10 Tips for Road-Tripping with Type 1 Diabetes

I just completed a 10-day cross-country road trip from North Carolina to California, and it was one of the most incredible trips of my life. Many people feel as though we have to travel internationally to have an incredible vacation, but there are beautiful places everywhere. I wanted to experience more of the US, so instead of shipping my car from North Carolina to California, I shipped my books, packed up the car, and drove west. Here are my tips for road-tripping across the country with type 1 diabetes.

Headed down the mountain views- clouds 2
Colorado

1. Keep your insulin cool

I drove across the country in early August, so it was hot. While it was actually a relatively “cool” week, temps were above 90 deg F pretty much everywhere we went. Given that I was moving my entire supply of insulin, I had to figure out how to keep it cool in a hot car. There are a number of ways to keep insulin cool, but I settled on storing my insulin in thermoses with ice and storing the thermoses in a cooler with ice/ice packs. While not all the places we stayed had a fridge or freezer, most places had some kind of ice machine, so I tried to refill the thermoses and cooler with ice every morning before packing up and hitting the road. Other great options are the Frio bags, ViviCap , Insulin Cooler Travel Cases… etc. There are hundreds of great options out there, but without access to a freezer, using an old school thermos and cooler bag was a pretty solid option.

IMG_0509
Santa Fe, NM

2. Don’t trust that the place you stay will have a fridge

I was surprised by how many hotels and motels we stayed in that no longer offer fridges in the rooms. That being said, some hotels/motels will offer fridges upon request for an added fee. That fee can often be waived if you have a medical condition, so don’t be afraid to ask about options if you need a place to store your insulin. Also, check fridge temps before you throw all your insulin in and fall asleep. Sometimes the fridge won’t be turned on when you arrive or will be way too cold. Adjust the temp if necessary to keep your insulin safe.

3. Find a way to get a workout in

I was lucky enough to have some Hilton points saved up, so a couple of the hotels I stayed in had gyms. When I stayed in a hotel with a gym, I woke up and made sure to get at least a 40 minute workout in before starting my drive. Even in hotels without a gym, I tried to fit a run or strength training routine in before a drive. During parts of my trip, I was also able to fit in hikes or swims or walks outdoors in some of our stops.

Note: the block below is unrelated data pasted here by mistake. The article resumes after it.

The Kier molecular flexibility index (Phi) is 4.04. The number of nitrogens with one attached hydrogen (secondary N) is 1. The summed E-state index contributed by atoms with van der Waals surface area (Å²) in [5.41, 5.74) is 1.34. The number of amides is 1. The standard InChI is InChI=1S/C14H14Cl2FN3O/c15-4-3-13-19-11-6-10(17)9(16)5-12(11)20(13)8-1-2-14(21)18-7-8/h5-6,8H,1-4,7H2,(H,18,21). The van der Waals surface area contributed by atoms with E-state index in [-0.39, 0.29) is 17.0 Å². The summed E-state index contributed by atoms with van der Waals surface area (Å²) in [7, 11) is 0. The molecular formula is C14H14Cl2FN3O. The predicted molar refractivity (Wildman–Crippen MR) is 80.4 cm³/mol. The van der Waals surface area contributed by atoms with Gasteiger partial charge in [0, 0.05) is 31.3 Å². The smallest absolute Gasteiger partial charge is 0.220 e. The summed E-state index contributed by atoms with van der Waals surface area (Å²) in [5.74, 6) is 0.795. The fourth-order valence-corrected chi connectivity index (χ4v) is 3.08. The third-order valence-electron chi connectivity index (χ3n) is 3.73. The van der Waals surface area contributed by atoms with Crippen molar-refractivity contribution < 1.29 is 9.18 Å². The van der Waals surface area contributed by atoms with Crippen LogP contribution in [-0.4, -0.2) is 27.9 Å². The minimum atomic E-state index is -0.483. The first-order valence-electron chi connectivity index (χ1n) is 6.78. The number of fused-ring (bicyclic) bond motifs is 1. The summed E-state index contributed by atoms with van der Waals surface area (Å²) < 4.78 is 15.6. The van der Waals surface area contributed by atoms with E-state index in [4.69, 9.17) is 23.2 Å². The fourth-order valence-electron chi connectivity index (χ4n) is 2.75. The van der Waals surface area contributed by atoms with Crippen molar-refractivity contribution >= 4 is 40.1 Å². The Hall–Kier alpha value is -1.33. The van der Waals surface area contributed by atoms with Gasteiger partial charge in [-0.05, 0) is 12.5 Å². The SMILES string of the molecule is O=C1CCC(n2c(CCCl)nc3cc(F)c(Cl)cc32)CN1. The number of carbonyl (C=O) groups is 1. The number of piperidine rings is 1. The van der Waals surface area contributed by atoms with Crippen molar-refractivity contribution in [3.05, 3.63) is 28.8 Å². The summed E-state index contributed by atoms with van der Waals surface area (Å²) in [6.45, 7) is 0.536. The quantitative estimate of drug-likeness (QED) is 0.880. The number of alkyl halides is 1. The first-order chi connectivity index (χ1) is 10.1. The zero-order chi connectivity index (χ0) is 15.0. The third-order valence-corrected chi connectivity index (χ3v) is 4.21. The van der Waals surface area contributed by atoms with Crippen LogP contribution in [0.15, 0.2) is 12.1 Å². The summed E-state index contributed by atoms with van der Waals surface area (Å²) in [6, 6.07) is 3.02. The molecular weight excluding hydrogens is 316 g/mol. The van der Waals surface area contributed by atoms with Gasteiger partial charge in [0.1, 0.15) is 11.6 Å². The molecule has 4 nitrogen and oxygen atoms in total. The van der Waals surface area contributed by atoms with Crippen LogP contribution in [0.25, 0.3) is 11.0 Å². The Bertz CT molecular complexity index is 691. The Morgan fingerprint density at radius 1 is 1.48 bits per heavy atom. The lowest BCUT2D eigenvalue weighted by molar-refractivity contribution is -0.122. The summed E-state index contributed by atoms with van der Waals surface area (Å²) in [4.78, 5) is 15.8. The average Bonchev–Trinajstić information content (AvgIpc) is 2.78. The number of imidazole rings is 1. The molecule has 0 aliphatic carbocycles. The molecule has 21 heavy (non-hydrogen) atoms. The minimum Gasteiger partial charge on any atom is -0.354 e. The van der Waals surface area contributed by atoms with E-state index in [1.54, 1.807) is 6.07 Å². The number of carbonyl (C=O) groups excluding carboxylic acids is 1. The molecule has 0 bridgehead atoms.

Running down the mountain
Hiking in Telluride, CO

4. Plan lots of stops

There are long stretches of road without a bathroom, gas station, or rest stop, so make sure to take advantage of the stops when available. Always start a day with a full tank of gas, fill up when possible, and try to plan to stop at least every 3 hours.

5. Take advantage of stops

Get out of the car to stretch your legs. Walk around, do squats at the pump or lunges in the restroom. Getting a little activity in at a stop can be a game changer for your BGs and focus on a long drive, so take advantage of those stops. Also, ALWAYS try to use the restroom when you do stop as you might not get the chance for a few hours.

6. Keep glucose and snacks easily accessible

I had a few lows during my drive and it was nice to always have a juice in my cup holder, and backup glucose in my center console. I also had one instance where my BG was dropping too quickly and had to pull over to wait for the glucose to kick in.

7. Stay hydrated

It’s tempting to avoid liquids on a long drive so that you minimize bathroom stops. That being said, when you are driving across the country in the middle of August, it’s not recommended to skimp on the water. I missed out on half a day of fun in Colorado due to a nasty headache. Staying hydrated will help you avoid headaches and also may help you maintain better blood sugars.

Headed down the mountain views-me
Arches National Park, UT

8. Get in veggies whenever possible

Finding a salad in a sea of fast-food is not always easy. By our third day driving across middle America, my mom and I were starving for some veggies. Luckily, most medium-sized cities have grocery stores. We actually ended up at a Whole Foods in Oklahoma City for lunch/dinner one day where we filled up at the salad bar, and another market in Santa Fe, New Mexico. We tried to limit eating out to once a day and snacked on Perfect bars, dried coconut, nuts, kale chips, bananas, and packs of green olives (Thank you Trader Joes).

Me TN next to bridge soft yellows
Lancing, TN

9. Be flexible

While we had a general plan to be in Telluride in time for the Jazz festival, and a general route planned, we built in lots of free time to explore. I loved getting to drive across the country as I was able to see sites I might never have known about. Some of the stops we explored included: a blue hole (Santa Rosa, NM), Hot Springs National Park (AK), Lilly Pad Hopyard Brewery (Lancing, TN), Mesa Verde NP (CO), Pagusa Springs (CO)… For more of my stops check back in a week for my upcoming post on the route we took.

CanyonLand with Matt
Canyon Lands National Park, UT

10. Bring a travel buddy

I did very little of the trip on my own. My mom covered more than half of the country, and then I picked up Matt in Grand Junction, CO to explore the west. Having a co-pilot (driver) is not only great for splitting up the driving, but also helpful for switching up the podcast/music, handing you glucose, helping you bolus, finding fun stops, and booking places to stay along the drive.

It’s an incredible trip, driving across the country, one that I think most Americans should experience. I’ll be posting my itinerary in a week, so check back on the blog for updates!

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